What do you do when you’re not acting?

Philip is an actor and stand up comedian and a regular freelance contributor to The Stage
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What do you do when you’re not acting? There’s a question that never gets old...

Having always been told to ‘have something to fall back on’, for the past decade I have mainly worked as an office temp when not acting. Some job have lasted a day, some a few years. But all have at least one thing in common; when done by an actor, there’s a lot of fun to be had.

One very successful comedienne I know used to work on the switchboard for a large organisation. She perfected many of her voices by answering calls in character. Imagine phoning to discuss something quite serious and being greeted first by a mad French girl with a stutter and then a nervous Brazilian with an attitude.

I sometimes create characters for myself, if only to pass the time, but it is possible to get carried away. I once hated a job so much I resigned telling them I had an acting job. When they surprisingly showed interest I fuelled the lie and built a whole back story about a production I’d be doing in Norwich (don’t ask me why Norwich), and I got so into it that when I got home, I nearly started packing and looking for digs.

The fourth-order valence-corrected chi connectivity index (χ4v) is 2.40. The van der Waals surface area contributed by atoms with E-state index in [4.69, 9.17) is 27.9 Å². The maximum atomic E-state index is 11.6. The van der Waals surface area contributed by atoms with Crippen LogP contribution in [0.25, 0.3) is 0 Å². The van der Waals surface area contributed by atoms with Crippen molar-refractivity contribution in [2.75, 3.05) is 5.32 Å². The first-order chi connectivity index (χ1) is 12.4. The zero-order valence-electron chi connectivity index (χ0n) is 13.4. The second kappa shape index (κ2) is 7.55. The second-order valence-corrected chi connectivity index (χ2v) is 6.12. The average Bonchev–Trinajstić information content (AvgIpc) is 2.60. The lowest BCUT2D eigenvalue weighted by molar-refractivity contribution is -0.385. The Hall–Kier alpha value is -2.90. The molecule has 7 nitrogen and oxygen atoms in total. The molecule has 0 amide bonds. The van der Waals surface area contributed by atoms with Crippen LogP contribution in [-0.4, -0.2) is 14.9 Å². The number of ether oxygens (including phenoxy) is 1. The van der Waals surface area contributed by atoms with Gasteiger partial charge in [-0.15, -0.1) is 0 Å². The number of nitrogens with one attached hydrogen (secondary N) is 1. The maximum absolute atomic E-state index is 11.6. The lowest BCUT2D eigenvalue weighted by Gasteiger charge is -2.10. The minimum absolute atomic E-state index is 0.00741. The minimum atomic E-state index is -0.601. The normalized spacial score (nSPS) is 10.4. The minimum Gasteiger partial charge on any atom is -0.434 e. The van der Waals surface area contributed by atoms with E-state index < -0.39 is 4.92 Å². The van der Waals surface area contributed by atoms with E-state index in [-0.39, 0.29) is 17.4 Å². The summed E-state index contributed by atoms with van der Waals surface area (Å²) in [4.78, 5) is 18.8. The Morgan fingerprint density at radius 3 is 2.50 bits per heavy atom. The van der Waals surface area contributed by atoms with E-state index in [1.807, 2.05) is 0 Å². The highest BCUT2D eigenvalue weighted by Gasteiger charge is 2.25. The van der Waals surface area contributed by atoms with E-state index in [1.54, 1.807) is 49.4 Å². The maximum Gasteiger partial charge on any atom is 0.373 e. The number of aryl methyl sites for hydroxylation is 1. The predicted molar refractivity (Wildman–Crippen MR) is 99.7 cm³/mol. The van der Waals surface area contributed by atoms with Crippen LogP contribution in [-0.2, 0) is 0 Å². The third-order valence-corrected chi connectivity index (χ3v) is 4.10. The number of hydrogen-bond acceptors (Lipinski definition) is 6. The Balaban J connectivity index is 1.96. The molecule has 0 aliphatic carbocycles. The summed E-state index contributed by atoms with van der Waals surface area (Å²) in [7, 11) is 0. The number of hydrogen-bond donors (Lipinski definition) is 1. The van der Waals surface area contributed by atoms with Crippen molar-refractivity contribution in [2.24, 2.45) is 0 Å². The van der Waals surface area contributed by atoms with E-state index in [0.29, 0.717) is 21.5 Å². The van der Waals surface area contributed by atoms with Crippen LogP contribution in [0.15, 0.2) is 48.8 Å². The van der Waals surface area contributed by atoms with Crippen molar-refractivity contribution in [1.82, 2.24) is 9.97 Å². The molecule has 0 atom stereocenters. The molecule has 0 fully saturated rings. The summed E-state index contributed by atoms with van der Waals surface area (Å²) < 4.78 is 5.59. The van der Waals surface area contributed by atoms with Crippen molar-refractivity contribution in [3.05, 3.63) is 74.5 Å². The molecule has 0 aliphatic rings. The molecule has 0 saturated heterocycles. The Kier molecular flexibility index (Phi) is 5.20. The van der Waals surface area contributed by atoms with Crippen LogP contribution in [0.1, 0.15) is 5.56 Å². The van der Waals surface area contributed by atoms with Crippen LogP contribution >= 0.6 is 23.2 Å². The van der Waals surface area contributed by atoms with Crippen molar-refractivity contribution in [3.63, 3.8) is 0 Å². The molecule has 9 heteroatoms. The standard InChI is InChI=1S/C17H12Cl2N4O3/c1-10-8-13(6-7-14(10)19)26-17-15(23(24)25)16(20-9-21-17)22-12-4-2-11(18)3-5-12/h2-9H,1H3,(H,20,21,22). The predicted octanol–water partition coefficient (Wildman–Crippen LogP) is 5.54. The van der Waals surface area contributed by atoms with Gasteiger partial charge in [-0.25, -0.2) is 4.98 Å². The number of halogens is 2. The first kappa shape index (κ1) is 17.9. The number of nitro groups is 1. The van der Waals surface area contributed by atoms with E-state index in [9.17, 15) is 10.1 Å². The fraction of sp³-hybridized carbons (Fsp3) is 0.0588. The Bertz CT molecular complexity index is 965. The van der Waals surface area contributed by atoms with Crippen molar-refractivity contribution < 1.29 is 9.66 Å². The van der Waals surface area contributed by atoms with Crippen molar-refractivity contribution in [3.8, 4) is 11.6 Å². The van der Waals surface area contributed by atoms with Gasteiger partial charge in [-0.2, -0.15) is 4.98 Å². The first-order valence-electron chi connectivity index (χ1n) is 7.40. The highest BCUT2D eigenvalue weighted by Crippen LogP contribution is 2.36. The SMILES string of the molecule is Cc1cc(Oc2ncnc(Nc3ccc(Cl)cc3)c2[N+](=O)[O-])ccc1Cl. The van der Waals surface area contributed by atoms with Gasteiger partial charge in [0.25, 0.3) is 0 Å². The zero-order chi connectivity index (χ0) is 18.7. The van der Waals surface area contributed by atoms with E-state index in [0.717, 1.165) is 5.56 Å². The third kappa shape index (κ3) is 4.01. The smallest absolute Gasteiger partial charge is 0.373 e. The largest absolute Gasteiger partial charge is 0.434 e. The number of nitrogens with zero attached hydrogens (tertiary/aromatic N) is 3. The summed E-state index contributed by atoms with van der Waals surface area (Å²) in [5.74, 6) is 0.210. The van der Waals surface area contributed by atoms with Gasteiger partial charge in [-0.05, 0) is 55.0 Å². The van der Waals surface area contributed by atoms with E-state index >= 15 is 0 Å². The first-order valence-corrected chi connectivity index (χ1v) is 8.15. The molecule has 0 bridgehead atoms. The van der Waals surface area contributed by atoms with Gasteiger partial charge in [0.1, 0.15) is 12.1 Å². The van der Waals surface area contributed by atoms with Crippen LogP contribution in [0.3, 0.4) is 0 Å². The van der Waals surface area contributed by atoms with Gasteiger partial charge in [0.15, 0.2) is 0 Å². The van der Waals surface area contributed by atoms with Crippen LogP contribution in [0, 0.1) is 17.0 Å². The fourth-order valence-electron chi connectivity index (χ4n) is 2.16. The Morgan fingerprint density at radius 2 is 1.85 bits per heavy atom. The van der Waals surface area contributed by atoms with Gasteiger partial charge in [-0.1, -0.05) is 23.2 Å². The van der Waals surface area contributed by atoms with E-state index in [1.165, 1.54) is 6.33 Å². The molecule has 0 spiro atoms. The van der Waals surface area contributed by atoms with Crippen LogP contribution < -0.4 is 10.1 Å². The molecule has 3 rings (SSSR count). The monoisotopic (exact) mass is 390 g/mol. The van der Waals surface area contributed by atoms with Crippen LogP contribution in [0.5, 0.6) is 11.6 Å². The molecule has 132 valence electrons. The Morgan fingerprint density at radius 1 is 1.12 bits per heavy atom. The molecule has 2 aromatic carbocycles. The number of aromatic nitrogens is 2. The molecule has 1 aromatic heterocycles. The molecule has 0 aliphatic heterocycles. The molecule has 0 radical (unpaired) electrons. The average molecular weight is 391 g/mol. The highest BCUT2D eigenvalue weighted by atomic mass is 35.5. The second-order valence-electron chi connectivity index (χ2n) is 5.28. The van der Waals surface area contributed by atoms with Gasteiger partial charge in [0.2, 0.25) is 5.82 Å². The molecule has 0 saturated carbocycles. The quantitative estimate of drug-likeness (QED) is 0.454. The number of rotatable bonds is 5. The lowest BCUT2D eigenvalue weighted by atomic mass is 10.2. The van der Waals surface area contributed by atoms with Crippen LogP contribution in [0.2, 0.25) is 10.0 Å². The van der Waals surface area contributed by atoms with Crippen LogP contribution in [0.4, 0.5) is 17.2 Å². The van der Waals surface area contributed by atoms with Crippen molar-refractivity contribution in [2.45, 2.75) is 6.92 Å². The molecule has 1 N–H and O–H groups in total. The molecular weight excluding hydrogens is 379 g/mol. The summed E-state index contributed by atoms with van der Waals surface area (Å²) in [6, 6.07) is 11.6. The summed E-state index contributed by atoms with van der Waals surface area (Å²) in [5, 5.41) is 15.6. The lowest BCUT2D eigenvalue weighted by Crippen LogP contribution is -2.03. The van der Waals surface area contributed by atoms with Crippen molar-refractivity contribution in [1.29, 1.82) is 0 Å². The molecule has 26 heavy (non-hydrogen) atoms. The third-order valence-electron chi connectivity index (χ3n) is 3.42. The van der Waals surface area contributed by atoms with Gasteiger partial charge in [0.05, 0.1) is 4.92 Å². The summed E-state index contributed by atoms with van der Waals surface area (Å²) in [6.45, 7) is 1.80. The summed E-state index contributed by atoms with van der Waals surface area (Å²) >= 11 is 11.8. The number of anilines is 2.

On the whole, though, I love working in admin when I’m not acting. The work is varied, and you meet some great people who are genuinely interested in your life as an actor. Of course, as soon as it comes up in conversation they can’t help themselves:

‘Ooh, my child/sibling/cousin/friend/neighbour/someone I once queued behind at the butchers is an actor…it’s very hard, isn’t it?’

As if they’re the first person to tell you that. Of course, it’s even worse when their friend is doing well. I met someone recently who was talking about his best friend, an actor, who was doing ‘alright, actually’, and when I probed further the friend turned out to be James McAvoy. So, yes, not doing too badly then.

[pullquote]I’d love to know what other jobs actors do that pay the bills, but also help keep their performance skills honed?[/pullquote]

But the main thing I like about working in offices is that I’m always at a computer. I’m very good with what many older colleagues still refer to as ‘word processing’, and I’m able to use my downtime to network through Facebook and Twitter, print submission letters and scripts, and when you’ve a franking machine crying out to be used, who among us could resist sending out the odd CV?

I’ve been very lucky with the work I’ve been able to do, and when I’m not acting, doing voiceovers, corporate or roleplay jobs, teaching, performing stand up or writing these pieces, it’s a really great way of keeping my mind active.

I’d love to know what other jobs actors do that pay the bills, but also help keep their performance skills honed?